For Better or Verse; Chapter 102, Brown 86

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Stories from the Verse
For Better or Verse
Chapter 102:  Brown 86
Table of Contents
Previous chapter:  Chapter 101:  Slade 82

Derek awoke in the darkness.  He had been dreaming; the dream had driven him from his sleep.

He immediately wondered how much had been dream, whether only now he was awakening to find that he was Derek, traveling from universe to universe, a human boy, never the sprite Theian Toreinu Morach.  It took another moment before his mind went back before that, to being Derek Jacob Brown, awakening perhaps from that coma he had once imagined had taken him, now in that hospital bed somewhere perhaps at Valley Hospital, or even home, with his parents.  Yet he realized that it was not totally dark; there was a light from somewhere, and the light was he, glowing softly as sprites did when they slept.  It had been a dream, but not so long a dream as he might have hoped, unless it was a dream within a dream and there was still some hope.

It had been a strange dream.  At first it was very pleasant.  There was a beautiful girl who was Borellen Terria Condira.  In the dream, she was sometimes seven and sometimes seventeen, but she was always lovely.  She was dressed in a bridal robe, and she took him by the hand and led him upward, into the clouds.  They were together.

Then her hand had slipped from his, and he was alone in the clouds.  He tried to find her, but could see nothing but the mists around him.  He started to panic, with that foreboding that comes in dreams when you know something bad is about to happen but do not yet know what it will be.

The clouds then parted, and he could see the world below.  He could see the trees, but in a way that could not be explained he could also see below the trees.  The bodies of sprites littered the land, and from his height he could see that there were hundreds of them scattered about the forest, all killed by the guns of humans.  At the same time, there were so many that he could see clearly, as if he were standing beside them, whom he knew.  There were the children with whom he'd attended school, the older kids who played at the same waterhole, his teachers, the elders of the sprites, his parents, and then, most clearly of all as the mist faded, there was Dearie, still in her bridal robe, torn apart by a bullet.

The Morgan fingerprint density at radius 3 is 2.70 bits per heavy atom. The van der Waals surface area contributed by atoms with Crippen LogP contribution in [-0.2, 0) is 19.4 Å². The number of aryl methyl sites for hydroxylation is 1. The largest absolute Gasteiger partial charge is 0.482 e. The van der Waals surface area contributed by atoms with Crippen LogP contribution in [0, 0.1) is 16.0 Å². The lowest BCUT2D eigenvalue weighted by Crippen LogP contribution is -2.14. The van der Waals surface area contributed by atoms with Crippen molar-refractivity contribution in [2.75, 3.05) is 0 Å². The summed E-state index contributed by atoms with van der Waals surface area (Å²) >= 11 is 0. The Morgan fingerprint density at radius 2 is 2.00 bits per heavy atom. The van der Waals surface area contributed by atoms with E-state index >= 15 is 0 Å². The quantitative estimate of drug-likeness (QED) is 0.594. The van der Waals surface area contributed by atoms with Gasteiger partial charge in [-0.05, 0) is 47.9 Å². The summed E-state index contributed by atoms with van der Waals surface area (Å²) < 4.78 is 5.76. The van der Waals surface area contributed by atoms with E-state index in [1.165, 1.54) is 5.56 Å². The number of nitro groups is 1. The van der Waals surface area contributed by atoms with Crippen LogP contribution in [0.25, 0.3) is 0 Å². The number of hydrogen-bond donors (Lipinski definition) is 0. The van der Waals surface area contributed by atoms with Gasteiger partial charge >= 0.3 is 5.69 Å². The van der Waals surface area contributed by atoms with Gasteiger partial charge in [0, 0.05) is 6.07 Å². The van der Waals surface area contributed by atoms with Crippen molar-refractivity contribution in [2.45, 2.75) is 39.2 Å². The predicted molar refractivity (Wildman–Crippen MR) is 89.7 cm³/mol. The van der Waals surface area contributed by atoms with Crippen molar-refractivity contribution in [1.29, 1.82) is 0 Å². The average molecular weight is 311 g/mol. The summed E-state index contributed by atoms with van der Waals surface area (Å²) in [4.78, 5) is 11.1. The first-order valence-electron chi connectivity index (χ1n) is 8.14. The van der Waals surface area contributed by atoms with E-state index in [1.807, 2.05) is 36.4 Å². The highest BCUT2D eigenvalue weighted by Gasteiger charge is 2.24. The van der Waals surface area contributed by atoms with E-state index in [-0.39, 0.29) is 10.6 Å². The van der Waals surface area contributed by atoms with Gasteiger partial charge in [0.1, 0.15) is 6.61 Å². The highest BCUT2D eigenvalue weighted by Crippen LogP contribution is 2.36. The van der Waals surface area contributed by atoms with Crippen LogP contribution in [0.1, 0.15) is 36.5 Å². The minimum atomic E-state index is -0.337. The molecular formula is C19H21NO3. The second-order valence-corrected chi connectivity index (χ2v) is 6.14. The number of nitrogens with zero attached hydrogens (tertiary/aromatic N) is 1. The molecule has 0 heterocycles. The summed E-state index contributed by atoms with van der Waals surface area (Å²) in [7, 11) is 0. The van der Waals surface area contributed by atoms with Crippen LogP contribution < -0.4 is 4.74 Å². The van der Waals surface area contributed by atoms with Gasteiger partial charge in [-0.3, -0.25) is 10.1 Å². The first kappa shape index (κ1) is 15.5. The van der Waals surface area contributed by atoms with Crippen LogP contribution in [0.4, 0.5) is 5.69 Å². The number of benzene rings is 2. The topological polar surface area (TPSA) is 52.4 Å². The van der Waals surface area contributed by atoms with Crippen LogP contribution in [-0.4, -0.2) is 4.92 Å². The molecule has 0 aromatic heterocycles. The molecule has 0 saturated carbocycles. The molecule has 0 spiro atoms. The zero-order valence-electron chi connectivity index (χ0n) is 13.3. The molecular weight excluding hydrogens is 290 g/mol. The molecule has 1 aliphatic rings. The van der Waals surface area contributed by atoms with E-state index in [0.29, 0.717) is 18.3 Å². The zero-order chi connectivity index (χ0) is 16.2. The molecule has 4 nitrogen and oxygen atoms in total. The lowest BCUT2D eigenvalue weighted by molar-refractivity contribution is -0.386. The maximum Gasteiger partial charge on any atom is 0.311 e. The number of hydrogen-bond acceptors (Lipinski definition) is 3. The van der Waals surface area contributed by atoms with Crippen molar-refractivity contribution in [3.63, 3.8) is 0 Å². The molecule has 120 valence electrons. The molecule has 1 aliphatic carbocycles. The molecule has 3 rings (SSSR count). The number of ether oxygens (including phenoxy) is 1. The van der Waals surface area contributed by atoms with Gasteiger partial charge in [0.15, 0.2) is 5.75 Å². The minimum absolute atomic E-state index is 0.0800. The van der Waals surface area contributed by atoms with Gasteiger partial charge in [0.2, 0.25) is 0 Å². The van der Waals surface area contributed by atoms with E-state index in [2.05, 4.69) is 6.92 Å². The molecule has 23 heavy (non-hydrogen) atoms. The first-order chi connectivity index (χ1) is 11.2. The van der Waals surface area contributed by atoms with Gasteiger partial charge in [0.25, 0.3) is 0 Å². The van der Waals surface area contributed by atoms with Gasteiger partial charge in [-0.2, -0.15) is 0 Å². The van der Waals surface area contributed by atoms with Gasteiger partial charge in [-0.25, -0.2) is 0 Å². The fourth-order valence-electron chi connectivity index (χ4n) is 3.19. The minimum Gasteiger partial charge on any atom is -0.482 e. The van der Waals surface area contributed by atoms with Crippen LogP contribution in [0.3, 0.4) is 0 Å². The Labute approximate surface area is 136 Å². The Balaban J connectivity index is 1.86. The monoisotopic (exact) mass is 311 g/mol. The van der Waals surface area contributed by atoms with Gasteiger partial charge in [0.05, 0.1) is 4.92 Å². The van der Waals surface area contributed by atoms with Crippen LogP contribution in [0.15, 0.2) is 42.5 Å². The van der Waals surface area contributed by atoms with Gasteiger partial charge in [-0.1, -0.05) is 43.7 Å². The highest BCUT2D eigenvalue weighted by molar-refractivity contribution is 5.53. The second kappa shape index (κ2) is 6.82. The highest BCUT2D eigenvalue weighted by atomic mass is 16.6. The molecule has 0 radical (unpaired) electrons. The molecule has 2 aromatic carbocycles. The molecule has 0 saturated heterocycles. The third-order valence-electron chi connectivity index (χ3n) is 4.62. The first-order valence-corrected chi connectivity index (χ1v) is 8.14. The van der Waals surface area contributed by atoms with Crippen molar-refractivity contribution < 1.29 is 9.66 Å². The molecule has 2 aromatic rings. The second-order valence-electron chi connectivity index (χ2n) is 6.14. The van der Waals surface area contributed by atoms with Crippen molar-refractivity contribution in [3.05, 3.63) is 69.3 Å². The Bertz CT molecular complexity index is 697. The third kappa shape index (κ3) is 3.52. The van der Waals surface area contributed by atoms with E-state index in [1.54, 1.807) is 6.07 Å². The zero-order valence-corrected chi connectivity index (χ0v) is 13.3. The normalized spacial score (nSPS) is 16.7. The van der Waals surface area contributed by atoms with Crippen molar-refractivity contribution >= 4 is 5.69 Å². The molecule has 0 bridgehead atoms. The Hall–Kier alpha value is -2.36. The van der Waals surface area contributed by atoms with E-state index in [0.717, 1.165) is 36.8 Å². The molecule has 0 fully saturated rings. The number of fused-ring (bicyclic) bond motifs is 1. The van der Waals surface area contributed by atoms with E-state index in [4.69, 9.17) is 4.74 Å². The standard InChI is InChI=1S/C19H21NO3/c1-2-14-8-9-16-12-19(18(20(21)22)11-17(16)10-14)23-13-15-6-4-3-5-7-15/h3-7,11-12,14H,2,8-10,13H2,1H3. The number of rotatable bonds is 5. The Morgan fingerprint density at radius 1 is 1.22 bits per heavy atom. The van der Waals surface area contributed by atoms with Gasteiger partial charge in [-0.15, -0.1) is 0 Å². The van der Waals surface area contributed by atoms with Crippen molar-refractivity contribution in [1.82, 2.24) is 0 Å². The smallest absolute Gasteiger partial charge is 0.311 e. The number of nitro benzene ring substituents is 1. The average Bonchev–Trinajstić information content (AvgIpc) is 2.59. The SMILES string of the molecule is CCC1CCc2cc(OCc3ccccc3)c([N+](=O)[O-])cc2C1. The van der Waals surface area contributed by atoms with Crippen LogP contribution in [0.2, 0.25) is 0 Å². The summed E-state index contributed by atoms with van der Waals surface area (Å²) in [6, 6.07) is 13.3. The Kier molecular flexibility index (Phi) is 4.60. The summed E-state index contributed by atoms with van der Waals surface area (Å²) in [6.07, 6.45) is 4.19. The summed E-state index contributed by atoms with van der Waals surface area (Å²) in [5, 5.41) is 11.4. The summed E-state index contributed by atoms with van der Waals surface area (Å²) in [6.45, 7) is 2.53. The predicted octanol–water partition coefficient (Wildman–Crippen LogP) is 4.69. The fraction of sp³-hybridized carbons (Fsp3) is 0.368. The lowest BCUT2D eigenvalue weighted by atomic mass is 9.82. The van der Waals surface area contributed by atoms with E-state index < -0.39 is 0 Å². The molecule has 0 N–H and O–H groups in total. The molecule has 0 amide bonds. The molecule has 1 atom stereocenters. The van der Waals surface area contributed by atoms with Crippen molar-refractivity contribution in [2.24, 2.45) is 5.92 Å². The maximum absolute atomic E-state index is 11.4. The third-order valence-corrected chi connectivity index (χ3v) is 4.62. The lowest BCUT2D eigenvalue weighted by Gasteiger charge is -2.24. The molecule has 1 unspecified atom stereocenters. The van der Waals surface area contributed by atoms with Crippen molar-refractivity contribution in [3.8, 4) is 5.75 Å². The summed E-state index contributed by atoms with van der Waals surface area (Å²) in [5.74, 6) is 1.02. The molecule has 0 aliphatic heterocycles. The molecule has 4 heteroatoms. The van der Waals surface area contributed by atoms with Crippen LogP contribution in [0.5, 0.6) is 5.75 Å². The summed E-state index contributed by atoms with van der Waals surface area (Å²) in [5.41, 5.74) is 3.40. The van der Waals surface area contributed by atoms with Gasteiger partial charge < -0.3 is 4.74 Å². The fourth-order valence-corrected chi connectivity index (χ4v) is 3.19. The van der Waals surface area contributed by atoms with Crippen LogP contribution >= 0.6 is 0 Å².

It was a nightmare, he told himself.  That's all.  Go back to sleep.

Yet, was it just a nightmare?  In holy writ, Narakketh had seen in a dream what he had to do, and had obeyed the message the King had sent through the dream, and so delivered the sprites from the storm that was coming, the storm which destroyed their homes and their forests and all the places they knew, but which did not destroy them, for Narakketh had led them into caves where they were safe and protected, and had instructed them to bring seeds and animals with them to replenish the forests when the storm had passed.  This dream could be a message.  It could be a vision of things to come.  After all, Derek already had powers to see things others could not.  Could he have seen the future, or an image of what the future held?  Was this a warning that he should not marry Dearie, because if he forgot his purpose here the sprites would die?  Was it a warning that the sprites were going to die anyway, and if he married Dearie it would only bring pain to both of them?

Of course, maybe it was just a dream.  Maybe it was no more than his nervousness about getting married crashing in the back of his mind with his fears of the actions of men.  The future was a place to fear because it held the unknown, even the unknowable.  He feared the future.  He had not realized it before now.  He did not fear for his own life; he had lived and died before, and was familiar enough with death that it would not frighten him even if it were (as he was certain it was not) the end.  He was afraid for others.  There were now people in his life who were dear to him, in ways he'd not recognized.  Certainly he had been friends with Qualick and Dorelle and Starson Coombrick, when they worked together at the school; but it had not been the same.  They had been colleagues, acquaintances, but not people with whom he had shared his life.  He dearly loved Lauren, and it hurt when she died; but as she had predicted, they met again in another world, and he was certain he would meet her yet again.  These people, though, could die, could die horribly, and never live again.  Perhaps that was Joe talking in his head.  He didn't know whether sprites lived in another world, some kind of heaven.  He did know that they treasured life in the forest as a precious thing, and that it would be a grief for them to lose it.  His fears had manifested in his dreams.  It was, perhaps, all psychology, emotions and subconscious thoughts rising to the surface, and not some sort of prophetic vision.